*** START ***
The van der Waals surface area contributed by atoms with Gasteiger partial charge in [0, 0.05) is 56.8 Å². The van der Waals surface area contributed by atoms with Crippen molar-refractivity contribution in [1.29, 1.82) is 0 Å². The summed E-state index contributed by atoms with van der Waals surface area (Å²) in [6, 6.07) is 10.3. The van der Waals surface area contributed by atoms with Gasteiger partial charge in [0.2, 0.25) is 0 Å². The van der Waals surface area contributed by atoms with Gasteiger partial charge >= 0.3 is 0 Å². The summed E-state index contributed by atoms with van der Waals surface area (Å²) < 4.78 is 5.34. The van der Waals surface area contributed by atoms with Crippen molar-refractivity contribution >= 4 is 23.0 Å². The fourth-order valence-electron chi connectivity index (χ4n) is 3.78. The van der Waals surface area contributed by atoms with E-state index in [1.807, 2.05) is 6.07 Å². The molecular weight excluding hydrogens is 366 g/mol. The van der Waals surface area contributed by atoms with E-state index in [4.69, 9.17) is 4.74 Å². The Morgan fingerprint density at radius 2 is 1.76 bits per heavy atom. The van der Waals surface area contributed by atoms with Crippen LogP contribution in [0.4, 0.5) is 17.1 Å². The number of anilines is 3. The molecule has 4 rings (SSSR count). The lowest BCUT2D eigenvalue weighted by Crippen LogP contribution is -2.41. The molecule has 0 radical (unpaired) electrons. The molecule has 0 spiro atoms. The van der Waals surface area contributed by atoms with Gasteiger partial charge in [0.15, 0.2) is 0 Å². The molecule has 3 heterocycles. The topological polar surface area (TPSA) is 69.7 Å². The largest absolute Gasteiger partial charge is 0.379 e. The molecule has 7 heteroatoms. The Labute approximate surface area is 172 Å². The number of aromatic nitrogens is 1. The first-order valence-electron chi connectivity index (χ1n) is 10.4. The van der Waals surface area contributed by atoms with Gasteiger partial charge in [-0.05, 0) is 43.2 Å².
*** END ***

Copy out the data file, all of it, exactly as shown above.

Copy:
The van der Waals surface area contributed by atoms with Gasteiger partial charge in [0, 0.05) is 56.8 Å². The van der Waals surface area contributed by atoms with Crippen molar-refractivity contribution in [1.29, 1.82) is 0 Å². The summed E-state index contributed by atoms with van der Waals surface area (Å²) in [6, 6.07) is 10.3. The van der Waals surface area contributed by atoms with Gasteiger partial charge in [0.2, 0.25) is 0 Å². The van der Waals surface area contributed by atoms with Gasteiger partial charge >= 0.3 is 0 Å². The summed E-state index contributed by atoms with van der Waals surface area (Å²) < 4.78 is 5.34. The van der Waals surface area contributed by atoms with Crippen molar-refractivity contribution >= 4 is 23.0 Å². The fourth-order valence-electron chi connectivity index (χ4n) is 3.78. The van der Waals surface area contributed by atoms with E-state index in [1.807, 2.05) is 6.07 Å². The molecular weight excluding hydrogens is 366 g/mol. The van der Waals surface area contributed by atoms with E-state index in [4.69, 9.17) is 4.74 Å². The Morgan fingerprint density at radius 2 is 1.76 bits per heavy atom. The van der Waals surface area contributed by atoms with Crippen LogP contribution in [0.4, 0.5) is 17.1 Å². The number of anilines is 3. The molecule has 4 rings (SSSR count). The lowest BCUT2D eigenvalue weighted by Crippen LogP contribution is -2.41. The molecule has 0 radical (unpaired) electrons. The molecule has 0 spiro atoms. The van der Waals surface area contributed by atoms with Gasteiger partial charge in [0.15, 0.2) is 0 Å². The molecule has 3 heterocycles. The topological polar surface area (TPSA) is 69.7 Å². The largest absolute Gasteiger partial charge is 0.379 e. The molecule has 7 heteroatoms. The Labute approximate surface area is 172 Å². The number of aromatic nitrogens is 1. The first-order valence-electron chi connectivity index (χ1n) is 10.4. The van der Waals surface area contributed by atoms with Gasteiger partial charge in [-0.05, 0) is 43.2 Å².